A new report reveals that U.S. school infrastructure is in dire need of repair.
More than half of America’s public school districts have facilities in need of significant repair, according to a recent Government Accountability Office (GAO) national survey.
“About half (an estimated 54 percent) of public school districts need to update or replace multiple building systems or features in their schools,” the report states. Additionally, the GAO estimates that 41% of U.S. school districts will need to update their heating, ventilation, and air conditioning systems (HVAC) “in at least half of their schools.”
Alarmingly, the HVAC system problems that the GAO survey uncovered could lead to poor indoor air quality and mold if school districts don’t act soon.
Such ventilation challenges and other structural problems are bad enough, but seem especially critical given the current coronavirus pandemic. But now, as school districts contemplate how to safely return students to their classrooms, the dilapidation that is pervasive nationwide will almost surely complicate school plans even further.
“Even before the COVID-19 pandemic, outdated and hazardous school buildings were undermining the quality of public education and putting students and educators at risk. Now, the pandemic is exacerbating the consequences of our failure to make necessary investments in school infrastructure,” said Rep. Bobby Scott (D-Va.), chairman of the House Education and Labor Committee.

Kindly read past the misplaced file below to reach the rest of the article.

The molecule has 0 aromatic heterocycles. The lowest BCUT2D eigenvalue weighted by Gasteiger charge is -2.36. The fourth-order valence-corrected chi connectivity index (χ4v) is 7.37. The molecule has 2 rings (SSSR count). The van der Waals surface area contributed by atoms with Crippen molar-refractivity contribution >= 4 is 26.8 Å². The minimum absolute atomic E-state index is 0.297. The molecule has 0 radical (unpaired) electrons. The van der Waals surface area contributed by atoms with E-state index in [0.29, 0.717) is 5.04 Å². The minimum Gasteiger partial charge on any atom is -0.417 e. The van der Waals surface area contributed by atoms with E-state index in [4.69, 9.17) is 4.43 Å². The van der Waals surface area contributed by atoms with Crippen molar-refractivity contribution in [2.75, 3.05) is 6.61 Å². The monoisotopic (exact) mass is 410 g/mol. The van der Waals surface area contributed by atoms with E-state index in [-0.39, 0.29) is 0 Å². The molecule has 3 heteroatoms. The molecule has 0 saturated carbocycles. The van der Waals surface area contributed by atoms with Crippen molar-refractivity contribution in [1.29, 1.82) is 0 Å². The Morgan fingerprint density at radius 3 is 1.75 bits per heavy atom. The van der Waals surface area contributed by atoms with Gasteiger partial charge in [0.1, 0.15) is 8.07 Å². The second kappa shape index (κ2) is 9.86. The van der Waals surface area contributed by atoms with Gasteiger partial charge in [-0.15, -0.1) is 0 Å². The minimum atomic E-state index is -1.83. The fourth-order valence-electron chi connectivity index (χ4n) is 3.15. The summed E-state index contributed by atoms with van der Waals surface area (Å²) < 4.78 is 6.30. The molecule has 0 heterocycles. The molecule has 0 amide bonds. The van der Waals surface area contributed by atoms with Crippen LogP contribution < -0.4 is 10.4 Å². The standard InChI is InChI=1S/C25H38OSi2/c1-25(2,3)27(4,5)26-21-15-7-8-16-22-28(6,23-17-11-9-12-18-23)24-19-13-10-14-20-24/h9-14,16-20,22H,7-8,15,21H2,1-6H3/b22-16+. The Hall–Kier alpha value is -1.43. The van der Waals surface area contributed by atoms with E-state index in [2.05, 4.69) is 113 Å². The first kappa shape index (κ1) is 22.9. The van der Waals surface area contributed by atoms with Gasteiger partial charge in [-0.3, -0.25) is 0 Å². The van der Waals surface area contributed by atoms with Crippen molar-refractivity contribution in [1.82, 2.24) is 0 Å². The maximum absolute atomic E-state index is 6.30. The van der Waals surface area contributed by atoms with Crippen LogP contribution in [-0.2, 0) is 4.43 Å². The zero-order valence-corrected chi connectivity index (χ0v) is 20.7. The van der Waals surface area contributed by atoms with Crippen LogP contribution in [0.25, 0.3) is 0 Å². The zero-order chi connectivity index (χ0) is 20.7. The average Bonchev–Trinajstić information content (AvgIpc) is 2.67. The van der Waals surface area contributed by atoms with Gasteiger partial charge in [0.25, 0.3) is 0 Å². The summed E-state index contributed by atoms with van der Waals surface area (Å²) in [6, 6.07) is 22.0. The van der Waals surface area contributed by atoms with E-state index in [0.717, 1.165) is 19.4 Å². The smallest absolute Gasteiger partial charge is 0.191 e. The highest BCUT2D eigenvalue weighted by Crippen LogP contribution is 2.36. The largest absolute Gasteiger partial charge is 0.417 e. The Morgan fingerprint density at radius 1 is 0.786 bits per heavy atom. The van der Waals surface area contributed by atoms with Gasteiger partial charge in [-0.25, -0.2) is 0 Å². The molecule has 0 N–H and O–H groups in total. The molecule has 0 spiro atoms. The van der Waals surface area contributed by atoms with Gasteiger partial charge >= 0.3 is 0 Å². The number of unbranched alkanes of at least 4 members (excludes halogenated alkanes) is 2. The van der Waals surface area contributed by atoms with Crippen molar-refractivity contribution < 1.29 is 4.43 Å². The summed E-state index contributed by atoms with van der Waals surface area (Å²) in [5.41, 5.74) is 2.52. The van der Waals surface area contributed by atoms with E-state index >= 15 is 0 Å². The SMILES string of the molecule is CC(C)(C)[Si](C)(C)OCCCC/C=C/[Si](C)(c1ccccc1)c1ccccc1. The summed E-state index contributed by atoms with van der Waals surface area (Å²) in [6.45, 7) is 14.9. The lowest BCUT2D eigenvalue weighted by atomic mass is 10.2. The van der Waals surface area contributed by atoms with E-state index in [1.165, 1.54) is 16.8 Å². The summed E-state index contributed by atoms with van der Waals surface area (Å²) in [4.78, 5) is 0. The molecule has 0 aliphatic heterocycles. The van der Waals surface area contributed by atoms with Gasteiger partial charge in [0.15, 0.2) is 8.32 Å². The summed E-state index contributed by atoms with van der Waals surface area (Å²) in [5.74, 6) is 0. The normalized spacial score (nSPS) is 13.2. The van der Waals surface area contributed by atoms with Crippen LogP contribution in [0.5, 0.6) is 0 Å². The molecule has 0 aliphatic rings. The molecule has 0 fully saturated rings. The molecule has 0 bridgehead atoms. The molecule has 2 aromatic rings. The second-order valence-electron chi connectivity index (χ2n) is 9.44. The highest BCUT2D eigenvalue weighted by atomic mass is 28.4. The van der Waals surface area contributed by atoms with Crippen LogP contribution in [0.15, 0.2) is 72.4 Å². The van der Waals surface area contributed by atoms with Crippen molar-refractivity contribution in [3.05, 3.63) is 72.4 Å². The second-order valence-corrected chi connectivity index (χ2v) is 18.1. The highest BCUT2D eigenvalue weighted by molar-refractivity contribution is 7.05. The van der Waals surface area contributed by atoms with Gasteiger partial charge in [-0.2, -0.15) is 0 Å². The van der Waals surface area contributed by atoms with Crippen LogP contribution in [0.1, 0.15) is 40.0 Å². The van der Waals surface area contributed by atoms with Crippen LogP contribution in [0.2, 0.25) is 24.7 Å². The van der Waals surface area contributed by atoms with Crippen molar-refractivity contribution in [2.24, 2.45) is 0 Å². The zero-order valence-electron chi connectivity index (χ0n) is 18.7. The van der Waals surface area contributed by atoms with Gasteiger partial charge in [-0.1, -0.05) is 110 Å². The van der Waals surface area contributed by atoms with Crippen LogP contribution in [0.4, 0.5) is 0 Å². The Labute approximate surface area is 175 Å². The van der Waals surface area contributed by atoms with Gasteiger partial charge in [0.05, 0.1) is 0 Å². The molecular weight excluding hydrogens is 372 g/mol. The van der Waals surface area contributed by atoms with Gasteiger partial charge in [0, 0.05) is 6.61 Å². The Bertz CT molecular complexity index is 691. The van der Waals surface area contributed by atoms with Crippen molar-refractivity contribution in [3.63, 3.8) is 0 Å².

Particularly significant in the findings of the GAO report is that high-poverty school districts may be disproportionately impacted by budget shortfalls in the wake of the pandemic, with little hope of local funding for school infrastructure projects.
While the safety of America’s schools has obvious implications for our nation’s youth, so too does it for the rest of the population. Schools play a critical role in not only for students, but also for the community at large as they frequently serve as polling locations and emergency shelters.
As desperate as the situation seems for schools nationwide – and indeed nearly every component of the country’s infrastructure – there is an answer.
“This report offers clear, irrefutable evidence that we must launch an urgent, nationwide effort to rebuild America’s schools,” Scott said. “As workers face record unemployment, there is no better time for a historic investment in school infrastructure that will make classrooms safer and get millions of people back to work.”
Robust infrastructure investment would not only ensure public safety, but also spark the creation of millions of jobs in a time of tremendous economic pressure, as Alliance for American Manufacturing President Scott Paul noted earlier this week.
America’s children and educators deserve schools that are safe, and America’s workers are ready to build them.